After the 1898 passage of the Curtis Act, which vastly magnified the powers of the federal government over American Indian affairs, Harjo vocalized the sentiment of many traditional Muscogee people that the U.S. government should uphold the 1832 treaty with the Creeks, which provided the terms for removal and also guaranteed the Creeks eternal sovereignty over their nation. The Curtis Act, however, enacted the process by which the tribe's government and courts would be abolished, as well as distributing the collective Creek land holdings to individual tribal members and then opening up the surplus land for sale.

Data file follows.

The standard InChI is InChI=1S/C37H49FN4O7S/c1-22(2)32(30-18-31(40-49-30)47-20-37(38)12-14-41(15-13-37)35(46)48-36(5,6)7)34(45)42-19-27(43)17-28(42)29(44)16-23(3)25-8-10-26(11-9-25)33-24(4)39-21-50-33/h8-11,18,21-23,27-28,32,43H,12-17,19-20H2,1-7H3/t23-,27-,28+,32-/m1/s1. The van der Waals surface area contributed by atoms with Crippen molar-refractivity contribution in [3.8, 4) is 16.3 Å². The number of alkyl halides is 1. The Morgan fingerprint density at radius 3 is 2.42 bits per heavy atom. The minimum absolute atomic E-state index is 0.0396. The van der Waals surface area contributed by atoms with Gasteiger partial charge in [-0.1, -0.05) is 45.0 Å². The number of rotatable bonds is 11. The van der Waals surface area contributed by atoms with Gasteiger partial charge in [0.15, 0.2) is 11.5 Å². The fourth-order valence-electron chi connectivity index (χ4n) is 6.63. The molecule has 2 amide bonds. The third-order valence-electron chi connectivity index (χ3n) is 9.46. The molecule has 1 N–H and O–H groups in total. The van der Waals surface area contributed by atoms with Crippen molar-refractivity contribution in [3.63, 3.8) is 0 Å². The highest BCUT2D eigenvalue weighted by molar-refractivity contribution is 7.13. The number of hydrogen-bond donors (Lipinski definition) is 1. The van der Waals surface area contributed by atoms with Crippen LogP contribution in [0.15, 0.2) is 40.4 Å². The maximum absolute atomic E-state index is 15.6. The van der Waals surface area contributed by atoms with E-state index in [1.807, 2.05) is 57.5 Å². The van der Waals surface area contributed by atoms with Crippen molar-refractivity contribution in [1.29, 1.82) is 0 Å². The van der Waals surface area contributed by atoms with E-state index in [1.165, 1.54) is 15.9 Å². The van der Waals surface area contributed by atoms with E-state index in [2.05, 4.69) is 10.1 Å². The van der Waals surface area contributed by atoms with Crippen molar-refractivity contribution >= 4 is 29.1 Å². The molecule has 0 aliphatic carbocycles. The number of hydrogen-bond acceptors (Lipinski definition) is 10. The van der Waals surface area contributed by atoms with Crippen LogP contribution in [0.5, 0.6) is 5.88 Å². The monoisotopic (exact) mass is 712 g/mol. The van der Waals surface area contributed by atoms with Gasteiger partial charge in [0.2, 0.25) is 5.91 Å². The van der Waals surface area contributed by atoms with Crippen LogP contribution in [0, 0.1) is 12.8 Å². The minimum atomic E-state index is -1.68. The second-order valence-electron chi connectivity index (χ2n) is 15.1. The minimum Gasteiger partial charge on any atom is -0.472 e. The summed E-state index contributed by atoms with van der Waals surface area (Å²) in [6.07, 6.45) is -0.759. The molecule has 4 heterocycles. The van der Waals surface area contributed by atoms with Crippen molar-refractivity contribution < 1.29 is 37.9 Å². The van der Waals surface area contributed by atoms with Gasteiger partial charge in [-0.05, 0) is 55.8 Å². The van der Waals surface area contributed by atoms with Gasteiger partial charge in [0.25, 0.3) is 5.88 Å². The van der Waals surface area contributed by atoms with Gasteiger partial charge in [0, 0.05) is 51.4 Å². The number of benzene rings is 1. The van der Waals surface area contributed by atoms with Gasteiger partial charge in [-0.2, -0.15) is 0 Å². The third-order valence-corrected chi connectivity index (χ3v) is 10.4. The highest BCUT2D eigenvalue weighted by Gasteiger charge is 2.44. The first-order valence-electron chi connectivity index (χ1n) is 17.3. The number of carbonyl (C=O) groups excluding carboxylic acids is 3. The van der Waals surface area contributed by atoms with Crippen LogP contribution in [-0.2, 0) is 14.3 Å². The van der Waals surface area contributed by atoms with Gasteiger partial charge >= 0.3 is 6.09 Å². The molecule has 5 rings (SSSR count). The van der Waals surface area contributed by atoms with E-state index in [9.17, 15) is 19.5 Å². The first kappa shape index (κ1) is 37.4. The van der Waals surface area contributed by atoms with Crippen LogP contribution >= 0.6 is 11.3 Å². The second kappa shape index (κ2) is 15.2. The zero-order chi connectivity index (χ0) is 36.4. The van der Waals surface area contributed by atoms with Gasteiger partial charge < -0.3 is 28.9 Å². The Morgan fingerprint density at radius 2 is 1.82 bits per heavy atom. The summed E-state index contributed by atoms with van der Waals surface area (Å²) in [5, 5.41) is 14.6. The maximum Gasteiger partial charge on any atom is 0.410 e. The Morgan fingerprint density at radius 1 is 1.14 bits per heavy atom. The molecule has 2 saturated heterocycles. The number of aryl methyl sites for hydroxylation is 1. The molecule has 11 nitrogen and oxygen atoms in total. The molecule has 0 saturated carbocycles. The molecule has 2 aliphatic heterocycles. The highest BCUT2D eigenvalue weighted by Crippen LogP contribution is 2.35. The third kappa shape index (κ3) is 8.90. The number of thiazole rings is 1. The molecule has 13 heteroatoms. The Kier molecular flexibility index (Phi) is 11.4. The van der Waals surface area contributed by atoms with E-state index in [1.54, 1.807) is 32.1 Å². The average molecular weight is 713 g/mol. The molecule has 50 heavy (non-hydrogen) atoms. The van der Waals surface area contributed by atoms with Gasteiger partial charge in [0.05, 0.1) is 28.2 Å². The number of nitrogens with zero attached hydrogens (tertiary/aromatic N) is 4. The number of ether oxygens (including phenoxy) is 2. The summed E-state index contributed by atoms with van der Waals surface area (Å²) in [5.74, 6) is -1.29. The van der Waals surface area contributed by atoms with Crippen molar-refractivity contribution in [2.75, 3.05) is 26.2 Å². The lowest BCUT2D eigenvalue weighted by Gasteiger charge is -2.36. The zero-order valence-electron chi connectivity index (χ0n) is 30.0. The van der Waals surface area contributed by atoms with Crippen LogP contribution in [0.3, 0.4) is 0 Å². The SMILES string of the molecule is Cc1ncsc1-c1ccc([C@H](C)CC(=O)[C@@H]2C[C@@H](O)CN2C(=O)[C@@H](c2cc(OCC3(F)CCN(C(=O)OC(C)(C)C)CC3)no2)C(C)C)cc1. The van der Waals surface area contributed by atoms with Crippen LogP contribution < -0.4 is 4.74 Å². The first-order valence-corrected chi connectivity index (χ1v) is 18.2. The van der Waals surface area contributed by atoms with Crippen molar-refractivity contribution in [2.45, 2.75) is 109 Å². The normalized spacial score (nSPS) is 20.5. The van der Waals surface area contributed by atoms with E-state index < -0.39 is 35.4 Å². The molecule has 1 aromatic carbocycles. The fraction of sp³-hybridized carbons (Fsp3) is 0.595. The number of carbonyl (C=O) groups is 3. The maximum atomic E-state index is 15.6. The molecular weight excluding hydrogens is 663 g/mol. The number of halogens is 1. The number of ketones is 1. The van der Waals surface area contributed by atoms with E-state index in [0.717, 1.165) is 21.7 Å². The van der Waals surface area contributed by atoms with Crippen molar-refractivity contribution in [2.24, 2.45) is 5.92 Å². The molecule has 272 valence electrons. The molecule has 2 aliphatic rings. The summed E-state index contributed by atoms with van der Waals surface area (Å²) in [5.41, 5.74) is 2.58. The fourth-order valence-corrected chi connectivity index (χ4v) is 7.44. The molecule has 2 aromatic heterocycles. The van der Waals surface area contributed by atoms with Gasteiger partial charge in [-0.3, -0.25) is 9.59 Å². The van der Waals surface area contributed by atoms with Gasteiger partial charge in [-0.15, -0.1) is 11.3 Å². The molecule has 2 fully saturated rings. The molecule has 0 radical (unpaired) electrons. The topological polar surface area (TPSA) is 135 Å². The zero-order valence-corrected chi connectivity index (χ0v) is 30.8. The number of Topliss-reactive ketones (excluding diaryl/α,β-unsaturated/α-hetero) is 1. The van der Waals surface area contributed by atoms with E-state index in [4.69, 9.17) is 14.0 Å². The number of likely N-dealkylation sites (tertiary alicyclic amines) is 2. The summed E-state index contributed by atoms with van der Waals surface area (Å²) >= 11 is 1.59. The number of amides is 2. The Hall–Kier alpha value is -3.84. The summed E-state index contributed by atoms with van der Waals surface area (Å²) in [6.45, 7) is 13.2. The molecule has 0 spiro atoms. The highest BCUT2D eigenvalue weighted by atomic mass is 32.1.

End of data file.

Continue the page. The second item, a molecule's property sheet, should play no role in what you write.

After Hickory Ground's meeko became ill during a trip to Washington, D.C., Harjo assumed a leadership role and urged resistance to allotment and Muscogee national dissolution. As the Muscogee (Creek) Web site noted in 2005, Harjo's efforts "epitomized the view of all Muscogee people that they possessed an inherent right to govern themselves," and for Harjo "it was unimaginable that the Nation could be dissolved by a foreign government" (Muscogee (Creek) Nation, 2005, 38). In 1900, Harjo began traveling to ceremonial grounds throughout the Creek nation, openly advocating the formation of a new government and establishing new laws, some of which included the prohibition of commerce of any kind with European-Americans. Violators were subject to physical punishment by Snake enforcers.